Gastón Zamora; Rodrigo Fuentes; Erika Peschke & Felipe Nenen


Viscous chelators are used to help the instrumentation of narrow root canals, however, they could contribute to greater accumulated smear layer. The aim of this study was to compare the smear layer generated following instrumentation with or without the application of a viscous chelator. 39 inferior incisors were instrumented with Protaper® and divided into three groups. Irrigation in group A and B was performed after each instrument was changed, irrigation was realized as follows: EDTA 17% (1 minute), then NaOCl 5.25% and a final rinse with physiologic saline solution. Also in group A, a viscous chelator was used between each file. Group C irrigation was performed only with physiologic saline solution. Three teeth were not instrumented and irrigated (negative control). The roots were then longitudinally grooved and sectioned by thirds for microscopic evaluation. The detritus score obtained was compared statistically using non-parametric test (p<0.05). In each third very low values of smear layer were found, and were the same in all three groups. In contrast, in the apical third of the groups A and C there was significantly more smear layer than in group B.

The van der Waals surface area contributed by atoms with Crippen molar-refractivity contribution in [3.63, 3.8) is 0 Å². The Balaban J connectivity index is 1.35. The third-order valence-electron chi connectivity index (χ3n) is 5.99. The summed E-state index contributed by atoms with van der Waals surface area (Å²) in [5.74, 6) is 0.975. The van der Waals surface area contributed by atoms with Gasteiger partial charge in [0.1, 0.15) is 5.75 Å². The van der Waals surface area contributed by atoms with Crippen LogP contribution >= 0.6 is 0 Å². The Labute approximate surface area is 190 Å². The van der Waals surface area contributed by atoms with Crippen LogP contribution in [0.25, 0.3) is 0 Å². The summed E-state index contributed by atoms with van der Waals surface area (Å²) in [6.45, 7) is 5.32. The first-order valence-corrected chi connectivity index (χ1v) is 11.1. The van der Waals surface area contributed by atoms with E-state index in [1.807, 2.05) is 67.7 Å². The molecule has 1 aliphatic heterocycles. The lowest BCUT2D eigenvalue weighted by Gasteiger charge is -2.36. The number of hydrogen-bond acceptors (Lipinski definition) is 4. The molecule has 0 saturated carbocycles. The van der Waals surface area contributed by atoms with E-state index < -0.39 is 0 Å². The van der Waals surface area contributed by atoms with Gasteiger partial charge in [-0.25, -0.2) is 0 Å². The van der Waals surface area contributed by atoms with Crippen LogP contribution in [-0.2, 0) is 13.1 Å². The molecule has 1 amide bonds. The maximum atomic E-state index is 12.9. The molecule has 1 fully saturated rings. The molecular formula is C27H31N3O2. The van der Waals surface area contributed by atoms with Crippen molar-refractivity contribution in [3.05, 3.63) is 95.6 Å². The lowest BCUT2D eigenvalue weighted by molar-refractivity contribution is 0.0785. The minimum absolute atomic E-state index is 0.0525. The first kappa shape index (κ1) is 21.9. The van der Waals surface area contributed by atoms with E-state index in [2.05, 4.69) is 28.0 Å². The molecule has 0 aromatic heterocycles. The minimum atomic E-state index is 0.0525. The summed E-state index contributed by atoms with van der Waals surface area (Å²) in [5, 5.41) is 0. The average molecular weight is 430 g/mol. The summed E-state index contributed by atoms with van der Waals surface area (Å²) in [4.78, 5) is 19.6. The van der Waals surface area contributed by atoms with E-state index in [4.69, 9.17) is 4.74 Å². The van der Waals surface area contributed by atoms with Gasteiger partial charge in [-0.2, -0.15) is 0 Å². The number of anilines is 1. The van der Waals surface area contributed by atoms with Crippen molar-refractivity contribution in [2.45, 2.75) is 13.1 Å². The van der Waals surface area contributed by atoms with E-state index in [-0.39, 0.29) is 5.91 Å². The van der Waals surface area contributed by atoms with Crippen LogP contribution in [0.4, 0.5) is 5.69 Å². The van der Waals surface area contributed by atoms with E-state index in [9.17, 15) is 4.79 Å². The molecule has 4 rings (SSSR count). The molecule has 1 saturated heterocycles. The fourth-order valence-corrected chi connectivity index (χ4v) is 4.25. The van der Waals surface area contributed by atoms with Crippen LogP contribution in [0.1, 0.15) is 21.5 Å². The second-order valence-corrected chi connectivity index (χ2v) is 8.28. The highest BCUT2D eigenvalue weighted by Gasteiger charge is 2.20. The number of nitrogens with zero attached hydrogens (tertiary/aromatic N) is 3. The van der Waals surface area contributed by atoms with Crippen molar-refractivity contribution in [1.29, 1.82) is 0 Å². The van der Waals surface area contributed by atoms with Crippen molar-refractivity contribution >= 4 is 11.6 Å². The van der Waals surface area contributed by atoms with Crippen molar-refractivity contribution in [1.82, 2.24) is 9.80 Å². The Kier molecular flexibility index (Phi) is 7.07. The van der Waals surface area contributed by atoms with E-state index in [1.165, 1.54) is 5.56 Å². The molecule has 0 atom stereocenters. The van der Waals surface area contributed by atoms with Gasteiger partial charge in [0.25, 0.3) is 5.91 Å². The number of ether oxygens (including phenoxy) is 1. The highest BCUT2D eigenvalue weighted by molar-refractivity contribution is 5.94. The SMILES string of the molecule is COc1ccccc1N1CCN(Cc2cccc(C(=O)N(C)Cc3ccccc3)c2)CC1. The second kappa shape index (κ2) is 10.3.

KEY WORDS: viscous chelator, smear layer, rotary instrumentation.

How to cite this article

ZAMORA, G.; FUENTES, R.; PESCHKE, E. & NENEN, F. A Microscopic comparison of the residual smear layer remaining in root canals, after rotary instrumentation with and without a viscous chelator. Int. J. Odontostomat., 5(2):165-170, 2011.